FAQs

 

Get some quick answers by reading our
Frequently Asked Questions.

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Why choose medicalnegligence.co.uk?

Medicalnegligence.co.uk is owned and hosted by Bridge McFarland LLP. Bridge McFarland LLP are a nationally recognised law firm with the knowledge and expertise to achieve quick, cost-effective and successful outcomes for everyone. You can find out more at bridgemcfarland.co.uk.

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What is medical (clinical) negligence?

Medical negligence put at its simplest is a civil claim for failures in medical care. It is when someone has been harmed because of treatment they have received from someone within the healthcare profession. That might be a GP, a doctor or consultant in an NHS hospital, a private doctor, nurse, physiotherapist or even a dentist.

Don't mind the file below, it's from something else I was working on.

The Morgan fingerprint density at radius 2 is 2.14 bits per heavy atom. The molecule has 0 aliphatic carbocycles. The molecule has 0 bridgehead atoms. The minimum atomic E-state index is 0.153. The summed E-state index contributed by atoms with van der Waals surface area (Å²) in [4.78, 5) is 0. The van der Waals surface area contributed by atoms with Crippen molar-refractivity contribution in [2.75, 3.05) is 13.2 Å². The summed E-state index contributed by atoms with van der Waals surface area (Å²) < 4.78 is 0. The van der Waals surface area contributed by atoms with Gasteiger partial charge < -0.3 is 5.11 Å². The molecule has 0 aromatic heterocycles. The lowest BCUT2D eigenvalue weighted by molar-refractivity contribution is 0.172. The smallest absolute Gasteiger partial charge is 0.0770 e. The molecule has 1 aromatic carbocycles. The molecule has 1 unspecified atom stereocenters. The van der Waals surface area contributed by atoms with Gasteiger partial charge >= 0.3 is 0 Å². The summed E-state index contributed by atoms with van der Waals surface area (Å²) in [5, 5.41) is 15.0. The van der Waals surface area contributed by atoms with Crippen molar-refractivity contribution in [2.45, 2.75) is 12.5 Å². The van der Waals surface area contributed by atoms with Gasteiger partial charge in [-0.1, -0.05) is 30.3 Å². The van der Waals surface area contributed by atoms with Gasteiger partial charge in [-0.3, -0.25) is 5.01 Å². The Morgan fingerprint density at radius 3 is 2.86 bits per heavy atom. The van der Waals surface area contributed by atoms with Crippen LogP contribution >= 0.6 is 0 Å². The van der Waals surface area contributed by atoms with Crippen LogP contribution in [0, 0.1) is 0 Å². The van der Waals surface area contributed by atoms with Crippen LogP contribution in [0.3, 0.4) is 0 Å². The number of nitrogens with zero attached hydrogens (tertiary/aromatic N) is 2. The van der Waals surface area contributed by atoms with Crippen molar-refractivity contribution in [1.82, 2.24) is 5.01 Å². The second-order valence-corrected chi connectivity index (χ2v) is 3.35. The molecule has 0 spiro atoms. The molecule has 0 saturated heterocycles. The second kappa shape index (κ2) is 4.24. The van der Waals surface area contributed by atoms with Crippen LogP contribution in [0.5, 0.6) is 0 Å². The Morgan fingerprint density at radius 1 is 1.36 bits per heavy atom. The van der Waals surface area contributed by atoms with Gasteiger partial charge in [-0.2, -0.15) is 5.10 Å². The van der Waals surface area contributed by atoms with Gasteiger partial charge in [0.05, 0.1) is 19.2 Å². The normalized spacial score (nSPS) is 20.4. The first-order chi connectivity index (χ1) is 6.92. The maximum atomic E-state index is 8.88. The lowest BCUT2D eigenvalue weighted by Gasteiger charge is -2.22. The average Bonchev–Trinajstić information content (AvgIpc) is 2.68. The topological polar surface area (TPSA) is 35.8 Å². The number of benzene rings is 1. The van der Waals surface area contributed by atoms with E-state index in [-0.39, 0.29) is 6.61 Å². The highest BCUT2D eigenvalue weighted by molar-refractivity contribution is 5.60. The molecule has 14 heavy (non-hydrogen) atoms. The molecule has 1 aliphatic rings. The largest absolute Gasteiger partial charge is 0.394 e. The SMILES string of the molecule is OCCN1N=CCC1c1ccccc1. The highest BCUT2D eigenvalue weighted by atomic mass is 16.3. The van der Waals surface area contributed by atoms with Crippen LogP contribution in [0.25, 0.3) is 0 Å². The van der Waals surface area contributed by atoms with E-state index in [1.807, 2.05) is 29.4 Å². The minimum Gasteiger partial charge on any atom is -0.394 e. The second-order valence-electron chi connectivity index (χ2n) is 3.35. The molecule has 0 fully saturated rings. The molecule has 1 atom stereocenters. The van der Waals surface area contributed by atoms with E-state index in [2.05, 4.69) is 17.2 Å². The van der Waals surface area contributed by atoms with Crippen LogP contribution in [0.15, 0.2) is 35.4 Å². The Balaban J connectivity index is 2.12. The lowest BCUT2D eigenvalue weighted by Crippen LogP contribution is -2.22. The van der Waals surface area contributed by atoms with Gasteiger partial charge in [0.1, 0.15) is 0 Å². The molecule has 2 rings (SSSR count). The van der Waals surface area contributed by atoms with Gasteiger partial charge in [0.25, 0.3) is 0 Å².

Healthcare professionals owe a duty of care to their patients and if there is a breach of that duty which causes harm or injury then a patient could potentially be entitled to compensation because of injuries sustained that would not have been sustained but for the negligence.

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How do I know if my medical treatment was negligent?

Once your case is accepted, we start or investigation by requesting your medical records. Your case will then be reviewed by our in-house doctor. If further evidence is needed, we will consult an independent medical expert. If that expert is supportive of your claim, we fight your case and make your voice heard.

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What can I claim for?

Providing your claim is successful you will be able to claim compensation for pain, suffering and loss of amenity together with any financial losses that you have incurred as a direct result of any medical injuries sustained.

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Can I make a medical negligence claim for someone who has died?

Yes, providing that you are the executor or administrator of the deceased’s estate. We will advise you at the outset of your claim who is entitled to pursue the case.